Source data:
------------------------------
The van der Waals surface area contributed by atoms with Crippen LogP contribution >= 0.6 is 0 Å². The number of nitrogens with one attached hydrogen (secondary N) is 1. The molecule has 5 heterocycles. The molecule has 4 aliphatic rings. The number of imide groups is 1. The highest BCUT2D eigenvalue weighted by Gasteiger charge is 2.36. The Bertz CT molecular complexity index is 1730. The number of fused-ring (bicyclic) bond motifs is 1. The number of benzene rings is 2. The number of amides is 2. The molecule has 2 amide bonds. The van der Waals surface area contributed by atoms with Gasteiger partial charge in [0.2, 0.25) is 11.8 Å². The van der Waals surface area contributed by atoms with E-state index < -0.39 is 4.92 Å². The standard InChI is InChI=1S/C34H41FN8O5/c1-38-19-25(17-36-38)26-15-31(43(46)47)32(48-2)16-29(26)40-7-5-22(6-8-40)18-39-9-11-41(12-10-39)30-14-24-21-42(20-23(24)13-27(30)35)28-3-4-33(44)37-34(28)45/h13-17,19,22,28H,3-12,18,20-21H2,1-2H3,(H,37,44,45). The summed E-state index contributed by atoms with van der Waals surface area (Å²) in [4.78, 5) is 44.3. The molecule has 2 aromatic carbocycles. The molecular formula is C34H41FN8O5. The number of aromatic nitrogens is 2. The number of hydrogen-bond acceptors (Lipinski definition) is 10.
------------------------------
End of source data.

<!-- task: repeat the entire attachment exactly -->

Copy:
The van der Waals surface area contributed by atoms with Crippen LogP contribution >= 0.6 is 0 Å². The number of nitrogens with one attached hydrogen (secondary N) is 1. The molecule has 5 heterocycles. The molecule has 4 aliphatic rings. The number of imide groups is 1. The highest BCUT2D eigenvalue weighted by Gasteiger charge is 2.36. The Bertz CT molecular complexity index is 1730. The number of fused-ring (bicyclic) bond motifs is 1. The number of benzene rings is 2. The number of amides is 2. The molecule has 2 amide bonds. The van der Waals surface area contributed by atoms with Gasteiger partial charge in [0.2, 0.25) is 11.8 Å². The van der Waals surface area contributed by atoms with E-state index < -0.39 is 4.92 Å². The standard InChI is InChI=1S/C34H41FN8O5/c1-38-19-25(17-36-38)26-15-31(43(46)47)32(48-2)16-29(26)40-7-5-22(6-8-40)18-39-9-11-41(12-10-39)30-14-24-21-42(20-23(24)13-27(30)35)28-3-4-33(44)37-34(28)45/h13-17,19,22,28H,3-12,18,20-21H2,1-2H3,(H,37,44,45). The summed E-state index contributed by atoms with van der Waals surface area (Å²) in [4.78, 5) is 44.3. The molecule has 2 aromatic carbocycles. The molecular formula is C34H41FN8O5. The number of aromatic nitrogens is 2. The number of hydrogen-bond acceptors (Lipinski definition) is 10.